Last night, by a strange guest-list quirk, I found myself at the world premiere of 'Harry Potter And The Half-Blood Prince' in Leicester Square, central London.
This meant I was able to walk down the red carpet – a bracing experience for a music journalist, given that it's roughly a billion times more glamorous and exciting than being access-all-areas at a Mumford & Sons gig.
Needless to say, I did the coolest thing possible in the circumstances, which was to wave a Flip camera round my head like a French exchange student gawping at Madame Tussauds:
Once we made our way inside, the excitement abated somewhat.
The movie industry is more outwardly corporate than the music biz. Hence, in addition to speeches from the director, producer and Daniel Radcliffe, we were also treated to a spiel from the president of the studio, who gave oily thanks to author JK Rowling for "allowing" Warner Bros to turn the Potter books into the "biggest movie franchise of all time" (subtext: cheers for making us all filthy rich).
The film itself? Well, it's a modern blockbuster, which of course means it's enormously long (over two-and-a-half hours), self-consciously 'dark', and is almost entirely free of any kind of plot - unless you count some waffle about Voldemort hiding bits of his soul in various trinkets.
By the same token, being a modern blockbuster, it's also crammed with retina-frazzling CGI set-pieces. The opening sequence, in particular, is staggering – a warp-speed Death Eater attack on London in which the Millennium Bridge is ripped apart by fireballs.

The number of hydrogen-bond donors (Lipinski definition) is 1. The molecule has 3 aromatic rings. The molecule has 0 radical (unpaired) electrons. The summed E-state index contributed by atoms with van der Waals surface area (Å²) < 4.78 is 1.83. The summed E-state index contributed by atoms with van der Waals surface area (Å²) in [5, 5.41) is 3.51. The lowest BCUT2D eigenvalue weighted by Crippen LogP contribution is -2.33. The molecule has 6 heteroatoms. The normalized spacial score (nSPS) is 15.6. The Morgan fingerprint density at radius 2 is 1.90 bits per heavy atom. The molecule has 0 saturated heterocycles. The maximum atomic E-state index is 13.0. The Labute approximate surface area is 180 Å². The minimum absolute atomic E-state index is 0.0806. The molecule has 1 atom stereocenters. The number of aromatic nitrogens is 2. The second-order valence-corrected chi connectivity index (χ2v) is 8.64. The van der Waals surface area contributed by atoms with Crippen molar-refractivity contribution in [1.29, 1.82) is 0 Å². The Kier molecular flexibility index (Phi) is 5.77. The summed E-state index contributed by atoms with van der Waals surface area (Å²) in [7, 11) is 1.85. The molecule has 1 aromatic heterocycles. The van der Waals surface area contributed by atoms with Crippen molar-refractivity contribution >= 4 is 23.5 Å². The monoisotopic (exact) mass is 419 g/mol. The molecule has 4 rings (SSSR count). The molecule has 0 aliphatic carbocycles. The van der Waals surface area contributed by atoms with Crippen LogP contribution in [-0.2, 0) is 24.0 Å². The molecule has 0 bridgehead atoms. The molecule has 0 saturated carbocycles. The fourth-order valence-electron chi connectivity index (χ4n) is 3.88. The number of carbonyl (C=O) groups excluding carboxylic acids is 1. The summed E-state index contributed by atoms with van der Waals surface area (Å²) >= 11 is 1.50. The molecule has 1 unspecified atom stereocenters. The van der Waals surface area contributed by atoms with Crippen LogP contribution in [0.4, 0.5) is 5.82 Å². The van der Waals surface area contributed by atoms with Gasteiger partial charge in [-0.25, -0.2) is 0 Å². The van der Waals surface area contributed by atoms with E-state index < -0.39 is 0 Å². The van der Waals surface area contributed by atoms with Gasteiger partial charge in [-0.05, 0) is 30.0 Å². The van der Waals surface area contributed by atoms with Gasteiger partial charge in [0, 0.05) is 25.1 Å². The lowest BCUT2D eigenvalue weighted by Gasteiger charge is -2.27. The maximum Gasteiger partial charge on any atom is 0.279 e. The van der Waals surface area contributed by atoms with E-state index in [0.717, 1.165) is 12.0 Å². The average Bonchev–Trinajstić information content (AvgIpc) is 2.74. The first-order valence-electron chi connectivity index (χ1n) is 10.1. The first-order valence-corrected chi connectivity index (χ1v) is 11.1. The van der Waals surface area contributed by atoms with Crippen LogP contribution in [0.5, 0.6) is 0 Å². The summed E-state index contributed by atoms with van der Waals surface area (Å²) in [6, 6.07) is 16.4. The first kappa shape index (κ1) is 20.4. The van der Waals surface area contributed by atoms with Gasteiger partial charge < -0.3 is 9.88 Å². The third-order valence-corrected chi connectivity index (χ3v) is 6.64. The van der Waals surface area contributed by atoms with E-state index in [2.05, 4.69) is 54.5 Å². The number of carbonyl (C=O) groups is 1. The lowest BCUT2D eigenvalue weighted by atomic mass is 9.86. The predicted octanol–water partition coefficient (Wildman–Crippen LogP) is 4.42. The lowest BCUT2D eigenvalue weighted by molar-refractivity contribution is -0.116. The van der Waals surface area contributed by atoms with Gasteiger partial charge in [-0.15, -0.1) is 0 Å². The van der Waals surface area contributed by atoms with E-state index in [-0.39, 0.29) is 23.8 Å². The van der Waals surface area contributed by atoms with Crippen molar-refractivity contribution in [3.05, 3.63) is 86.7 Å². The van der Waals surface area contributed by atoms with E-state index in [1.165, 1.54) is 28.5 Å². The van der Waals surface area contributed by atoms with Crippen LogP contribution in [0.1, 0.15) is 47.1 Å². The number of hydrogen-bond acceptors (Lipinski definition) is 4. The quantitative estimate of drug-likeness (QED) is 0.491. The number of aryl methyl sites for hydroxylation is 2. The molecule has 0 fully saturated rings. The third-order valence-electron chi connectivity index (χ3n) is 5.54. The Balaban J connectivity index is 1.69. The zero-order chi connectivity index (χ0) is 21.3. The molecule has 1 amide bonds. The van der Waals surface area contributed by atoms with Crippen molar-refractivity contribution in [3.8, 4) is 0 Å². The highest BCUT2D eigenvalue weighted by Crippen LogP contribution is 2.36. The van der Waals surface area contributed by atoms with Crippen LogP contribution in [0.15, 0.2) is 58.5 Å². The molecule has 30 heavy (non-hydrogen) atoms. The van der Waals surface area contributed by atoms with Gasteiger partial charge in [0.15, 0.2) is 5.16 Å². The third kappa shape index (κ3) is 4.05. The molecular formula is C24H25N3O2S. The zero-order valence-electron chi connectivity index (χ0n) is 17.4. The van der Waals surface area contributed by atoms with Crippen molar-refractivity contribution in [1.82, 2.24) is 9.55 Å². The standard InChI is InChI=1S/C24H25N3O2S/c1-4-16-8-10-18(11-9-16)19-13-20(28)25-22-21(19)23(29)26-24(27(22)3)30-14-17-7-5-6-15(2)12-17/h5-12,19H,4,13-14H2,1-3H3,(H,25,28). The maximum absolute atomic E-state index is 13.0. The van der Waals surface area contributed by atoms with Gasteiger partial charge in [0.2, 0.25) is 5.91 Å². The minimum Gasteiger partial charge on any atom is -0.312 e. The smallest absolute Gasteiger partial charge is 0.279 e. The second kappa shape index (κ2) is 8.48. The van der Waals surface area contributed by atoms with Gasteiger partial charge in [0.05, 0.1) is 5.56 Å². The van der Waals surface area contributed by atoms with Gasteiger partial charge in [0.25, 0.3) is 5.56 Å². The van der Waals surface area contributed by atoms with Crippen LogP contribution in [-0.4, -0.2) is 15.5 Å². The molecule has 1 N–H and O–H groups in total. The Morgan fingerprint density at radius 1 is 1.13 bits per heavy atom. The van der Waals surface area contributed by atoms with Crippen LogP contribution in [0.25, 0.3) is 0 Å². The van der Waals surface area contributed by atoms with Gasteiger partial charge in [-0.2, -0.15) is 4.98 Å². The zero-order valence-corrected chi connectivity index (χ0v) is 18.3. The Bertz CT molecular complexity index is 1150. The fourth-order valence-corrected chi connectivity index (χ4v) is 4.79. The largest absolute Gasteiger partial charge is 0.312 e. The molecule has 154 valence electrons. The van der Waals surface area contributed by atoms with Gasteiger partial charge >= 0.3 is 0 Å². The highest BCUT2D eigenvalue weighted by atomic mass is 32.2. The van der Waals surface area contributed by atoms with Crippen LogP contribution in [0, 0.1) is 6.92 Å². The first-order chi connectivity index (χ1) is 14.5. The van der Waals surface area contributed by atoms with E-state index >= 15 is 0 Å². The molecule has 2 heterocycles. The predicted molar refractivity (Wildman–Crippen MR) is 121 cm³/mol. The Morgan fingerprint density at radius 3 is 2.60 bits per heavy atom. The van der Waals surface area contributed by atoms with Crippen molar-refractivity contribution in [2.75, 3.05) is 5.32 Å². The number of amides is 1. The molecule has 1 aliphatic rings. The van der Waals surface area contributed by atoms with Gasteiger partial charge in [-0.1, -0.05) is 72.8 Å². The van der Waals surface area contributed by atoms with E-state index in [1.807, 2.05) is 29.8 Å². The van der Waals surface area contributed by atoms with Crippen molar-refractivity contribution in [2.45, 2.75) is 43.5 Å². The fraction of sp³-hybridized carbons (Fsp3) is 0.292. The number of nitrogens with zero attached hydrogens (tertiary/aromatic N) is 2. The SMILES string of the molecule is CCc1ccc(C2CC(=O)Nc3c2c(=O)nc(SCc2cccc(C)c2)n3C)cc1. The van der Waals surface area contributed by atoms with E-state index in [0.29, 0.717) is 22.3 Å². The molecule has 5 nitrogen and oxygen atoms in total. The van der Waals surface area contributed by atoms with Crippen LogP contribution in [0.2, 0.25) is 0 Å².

There are some fresh faces, too – Jim Broadbent puts in an enormously likeable performance as Professor Slughorn, a kindly father-figure plagued by horrifying memories and pained awareness of the destructive possibilities of magic.
But the key difference is that the characters have grown up, which means they're bored of making spells and potions, and now just want to get off with each other. Cue plenty of moon-faced longing, inarticulate passion, and lingering almost-kisses.
All of which makes the sixth Harry Potter film alarmingly similar to an episode of 'Skins'. Both teen franchises share the same two central preoccupations: sexual awakening, and the lure of nihilism.
There's certainly plenty of the former. A game of Quidditch early on is pure sexual pantomime, cheeky close-ups and camera angles making great play of the phallic suggestiveness inherent in gripping a broomstick between your thighs. The subtext? Ron Weasley banishes self-doubt and learns to be confident with his instrument. As it were.
There's also a lot of simulated drug-taking, in amongst the copious intake of Butter Beer. At one point Ron Weasley takes a powerful love potion and goes around hugging everyone, pie-eyed, until its effects wear off, at which points he plunges into an abyss of apathy and self-loathing. If that isn't a metaphor for the Ecstasy experience, I don't know what is.
It's possible to draw closer parallels. Each member of the Potter gang corresponds with a member of the Skins season three cast. Harry is Freddie – bland and inoffensive. Hermione is Effy – distant, inscrutable, and adored from afar. Ron is JJ – sensitive and nerdy. There's even a ditzy Pandora counterpart in Luna Lovegood.
The only thing missing is a plot twist in which Dumbledore necks his own weight in MDMA, visits a strip club and then gets duffed up by a bunch of scallies. But you can't have everything.
In conclusion, then: Harry Potter – it's 'Skins', with wizards.